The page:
June 9, 2018

Remembering Bourdain

If you or anyone you know is considering suicide or self-harm, or is anxious, depressed, upset, or needs to talk, call Crisis Services Canada at 1-833-456-4566 or text them at 45645. For international resources, please check out this page.

I’m no stranger to depression. I’ve lived with a piggyback guy for the majority of my life, on and off medication. I’ve attempted suicide, and I’ve been close to attempting more times than I can remember. It is an insidious, debilitating disease—even though I am high functioning,” it affects me, it cripples me, daily.

The deaths by suicide of Kate Spade and Anthony Bourdain this week were troubling, sad, surprising, but ultimately, not entirely shocking. It is always those who are strongest, those who bear the darkness of the world so that the lives of others can be bright, that struggle the most with that darkness.

Bourdain and Spade brought joy and light and brilliance; we didn’t see the darkness that sat behind that luminescence. We need to be better at acknowledging that darkness, that struggle; we need to validate it, care for it, and understand that it affects so many of us, every single day.

Bourdain’s suicide was particularly hard to grapple with last week, and I’ve been trying to figure out why. Maybe it was because he was so universally beloved; maybe it was because he always showed us that life was worth living.

Over the past few decades, people have often asked me how I’m able to connect with people so easily, to develop such close relationships with people around me, even strangers. I respond quickly: I am infinitely curious.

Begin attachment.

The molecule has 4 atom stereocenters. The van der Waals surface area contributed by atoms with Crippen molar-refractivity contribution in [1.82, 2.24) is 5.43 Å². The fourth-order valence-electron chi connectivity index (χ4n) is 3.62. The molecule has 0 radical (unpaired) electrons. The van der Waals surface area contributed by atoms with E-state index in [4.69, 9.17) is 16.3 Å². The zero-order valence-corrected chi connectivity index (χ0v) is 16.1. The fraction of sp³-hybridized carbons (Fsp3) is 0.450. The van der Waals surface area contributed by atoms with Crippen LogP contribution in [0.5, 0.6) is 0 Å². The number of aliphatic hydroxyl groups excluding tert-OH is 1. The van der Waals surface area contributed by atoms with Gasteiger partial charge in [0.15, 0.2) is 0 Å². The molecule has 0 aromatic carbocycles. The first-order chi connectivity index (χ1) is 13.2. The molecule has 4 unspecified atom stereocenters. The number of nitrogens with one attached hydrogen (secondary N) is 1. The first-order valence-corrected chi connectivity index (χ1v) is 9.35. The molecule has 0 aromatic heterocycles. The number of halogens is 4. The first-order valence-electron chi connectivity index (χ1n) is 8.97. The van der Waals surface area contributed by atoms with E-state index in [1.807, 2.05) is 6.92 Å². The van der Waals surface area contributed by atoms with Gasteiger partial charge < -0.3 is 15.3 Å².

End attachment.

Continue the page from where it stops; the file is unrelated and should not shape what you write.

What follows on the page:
Maybe that’s why Bourdain’s suicide was so hard to process: if anything, Anthony Bourdain also exemplified this infinite curiosity. Maybe I am still finding it hard to grapple with his death because I see so much of him in me.

Maybe that’s why so many of us are taking it so hard: we see so much of him in ourselves. For some, like me, it’s in the unending curiosity for others. For others, it’s in his love of travel, of food; his way of speaking the truth while still being universal, or his desire to have fun through exploration. We see ourselves in him, and him in our own characters. We mourn for his loss, and we wonder what that means about ourselves, too.

I didn’t know Anthony Bourdain personally; my interaction has been with his work, his character. The best remembrances are from those that knew the man. Some of my favorite remembrances are below:

From President Barack Obama:

From Shivana Sookdeo:

From Helen Holmes:

From Yashar Ali:

From Allison F.:

From Imraan Siddiqi:

From Khushbu Shah:

From Eve Ewing:

From Tyler Johnson:

From Rachael Berkey:

From Andray Domise:

From Maura Johnston: